My Cat Is Choking: What Do I Do?

Cats will often hack and sound like they are choking when trying to cough up a hairball. However, sometimes a cat isn’t merely coughing but actually is choking on something. When a cat chokes on a foreign object, it can become life-threatening if the object gets stuck.

Choking is very common and is often the reason a cat finds himself in an emergency vet clinic. Cats are curious little explorers, and though we all do our best as pet owners to keep our feline friends safe and healthy, even under the most watchful of eyes they can get in trouble.

When a cat is choking, always remember that time is of the essence. How quickly you respond could mean the difference between life and death for your kitty.

How to Prevent Your Cat from Choking

As always, it’s better to prevent an emergency than react to one. You can try to keep your cat safe by making sure their toys don’t pose any choking hazard, and that the toys you do give them are in good condition.

If the toy is falling apart and threads are coming loose, it’s probably no longer safe for your kitty to play with. Also, do your best to keep your cat out of the trash because they can find all kinds of intriguing things to chew on that pose a choking hazard.

Also, since hairballs are common, you need to be diligent about keeping your cat well-groomed and hydrated and make sure they get plenty of fiber. You can also feed your cat food that is specially formulated to fight the formation of hairballs, which can help significantly reduce their risk.

My Cat is Choking: How Do I Know?

Much like dogs, cats can choke on a variety of things. These items range from small objects such as pen caps to toy parts, bones and bone shards, hairballs, stuffing and feathers, and really just about anything that is the right size to get stuck.

Sometimes cats can choke because they’ve got something wrapped around their neck and they can’t get loose, such as a piece of string or rope, or from a collar that is too tight. A cat can choke for other reasons as well.

If your cat experiences a trauma or has a severe feline allergic reaction to an unknown allergy, the throat can swell and become so closed and blocked that the cat’s airway is compromised.

A cat that is choking will cough and gasp for breath when something becomes lodged in their trachea or larynx and blocks the flow of air. When this happens, a cat will often become panicked the harder they try to breathe.

You should be concerned that your cat is choking and needs help if they appear to be distressed or if your cat is coughing, gagging, or retching.  You should also be concerned if you notice they seem to have more saliva than normal or if they are pawing at their face and rubbing it against the ground.

These are all signs that your cat may be choking on something and that they need immediate attention. You may also see labored breathing or panting. If your cat’s airflow is blocked completely, they may not be able to breathe at all. Cats that have a completely blocked airway may fall unconscious due to a lack of oxygen.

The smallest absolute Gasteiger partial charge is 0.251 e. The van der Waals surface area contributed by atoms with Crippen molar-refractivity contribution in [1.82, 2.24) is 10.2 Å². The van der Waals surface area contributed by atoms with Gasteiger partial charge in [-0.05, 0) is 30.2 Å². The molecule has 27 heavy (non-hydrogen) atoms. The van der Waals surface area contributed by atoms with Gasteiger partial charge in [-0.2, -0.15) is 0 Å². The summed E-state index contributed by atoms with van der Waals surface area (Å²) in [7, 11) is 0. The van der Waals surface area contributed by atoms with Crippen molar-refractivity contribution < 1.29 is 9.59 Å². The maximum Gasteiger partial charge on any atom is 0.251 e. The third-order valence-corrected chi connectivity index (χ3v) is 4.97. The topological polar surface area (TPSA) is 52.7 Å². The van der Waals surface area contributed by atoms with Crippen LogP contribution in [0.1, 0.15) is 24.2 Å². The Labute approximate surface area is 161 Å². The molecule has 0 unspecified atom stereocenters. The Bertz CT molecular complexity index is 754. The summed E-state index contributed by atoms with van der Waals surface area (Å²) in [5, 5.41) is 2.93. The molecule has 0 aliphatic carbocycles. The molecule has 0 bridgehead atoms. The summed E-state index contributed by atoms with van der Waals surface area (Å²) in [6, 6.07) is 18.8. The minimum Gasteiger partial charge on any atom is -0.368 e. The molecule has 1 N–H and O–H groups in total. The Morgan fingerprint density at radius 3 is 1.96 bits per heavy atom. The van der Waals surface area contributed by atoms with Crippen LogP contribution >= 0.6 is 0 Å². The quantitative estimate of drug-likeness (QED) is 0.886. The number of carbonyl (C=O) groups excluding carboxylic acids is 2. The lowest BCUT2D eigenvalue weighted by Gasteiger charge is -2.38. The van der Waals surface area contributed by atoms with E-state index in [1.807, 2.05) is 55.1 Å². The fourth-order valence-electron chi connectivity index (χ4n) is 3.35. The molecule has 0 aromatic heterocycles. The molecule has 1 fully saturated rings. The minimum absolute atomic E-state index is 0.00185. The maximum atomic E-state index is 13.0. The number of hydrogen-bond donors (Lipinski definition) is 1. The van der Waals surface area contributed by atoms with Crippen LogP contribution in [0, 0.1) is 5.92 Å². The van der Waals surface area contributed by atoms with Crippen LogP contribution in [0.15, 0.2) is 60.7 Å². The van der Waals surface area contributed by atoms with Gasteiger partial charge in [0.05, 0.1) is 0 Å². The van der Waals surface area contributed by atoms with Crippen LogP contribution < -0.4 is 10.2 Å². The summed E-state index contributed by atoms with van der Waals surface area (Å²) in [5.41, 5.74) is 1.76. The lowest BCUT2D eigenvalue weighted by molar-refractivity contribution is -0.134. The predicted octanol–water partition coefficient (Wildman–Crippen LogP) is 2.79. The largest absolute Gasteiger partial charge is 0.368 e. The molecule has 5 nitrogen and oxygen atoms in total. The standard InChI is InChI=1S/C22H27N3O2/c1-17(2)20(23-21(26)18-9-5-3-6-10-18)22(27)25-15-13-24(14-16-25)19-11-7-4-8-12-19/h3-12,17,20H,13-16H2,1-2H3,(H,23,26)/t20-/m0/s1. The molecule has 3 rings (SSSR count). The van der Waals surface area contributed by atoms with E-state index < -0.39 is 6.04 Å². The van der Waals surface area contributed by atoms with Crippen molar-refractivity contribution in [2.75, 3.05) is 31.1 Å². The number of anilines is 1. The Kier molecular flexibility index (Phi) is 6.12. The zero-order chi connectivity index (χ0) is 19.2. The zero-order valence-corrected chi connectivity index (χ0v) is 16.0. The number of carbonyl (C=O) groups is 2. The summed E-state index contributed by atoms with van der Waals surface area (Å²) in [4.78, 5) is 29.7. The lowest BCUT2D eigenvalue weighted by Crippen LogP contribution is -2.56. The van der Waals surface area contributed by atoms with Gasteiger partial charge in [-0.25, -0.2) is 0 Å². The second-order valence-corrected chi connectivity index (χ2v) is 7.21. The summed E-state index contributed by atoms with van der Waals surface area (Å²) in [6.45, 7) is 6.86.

Either before or after a cat falls unconscious you may notice their tongue looks a little pale or blue in color. This is due to cyanosis. Cyanosis is a warning that your cat isn’t getting enough oxygen to his vital organs and can be the clear sign you need to take action immediately.

Restraint When a Cat is Choking

You need to open their airways and if possible remove the obstruction, but because of their anxiety and panic, this can be somewhat difficult, especially if you don’t have anyone there to help.

You risk getting bitten or scratched, which means you have to proceed with caution. Restraining the cat helps, and when you open your kitty’s mouth, you can use your fingers to press your cat’s lips to his teeth. This may help prevent an accidental bite.

If your cat is conscious but too anxious for you to hold without getting scratched or bitten, the best option is to wrap your cat up in a towel. You can then either attempt to remove the object on your own or transport your cat to the vet as soon as possible.  

Steps to Remove the Foreign Object

If you would like to try to remove the object yourself or if your cat is not breathing and has fallen unconscious and needs immediate attention, here are the steps you need to take in order to save your cat’s life.

Step One

The first step is to restrain your cat if he is still aware of his surroundings. The best way to do this is to wrap your cat in a towel. Wrapping your cat up can make him feel more comfortable while also preventing him from scratching you.

Step Two

Then you’ll want to clear your kitty’s airway by tilting your cats head and pointing its nose upward. Keep your hand over the top of the head so that your cat’s canines are just in front of your thumb and index finger. With your cat’s head tilted, push your thumb in the direction of your finger and your cat’s mouth should open fairly easily. Use your fingers to pull your cat’s tongue out but be gentle.

Step Three

Look inside your cat’s mouth to see if you can get a visual on whatever is causing the blockage. If you can see it, you can try to sweep it out with your finger. Just be very careful not to push the object further down your cat’s throat and make the situation worse. Also, as tempting as it may be, don’t use tweezers or pliers to remove the object. Using these tools can be extremely dangerous if your cat decides to thrash around while you are trying to free the obtrusion.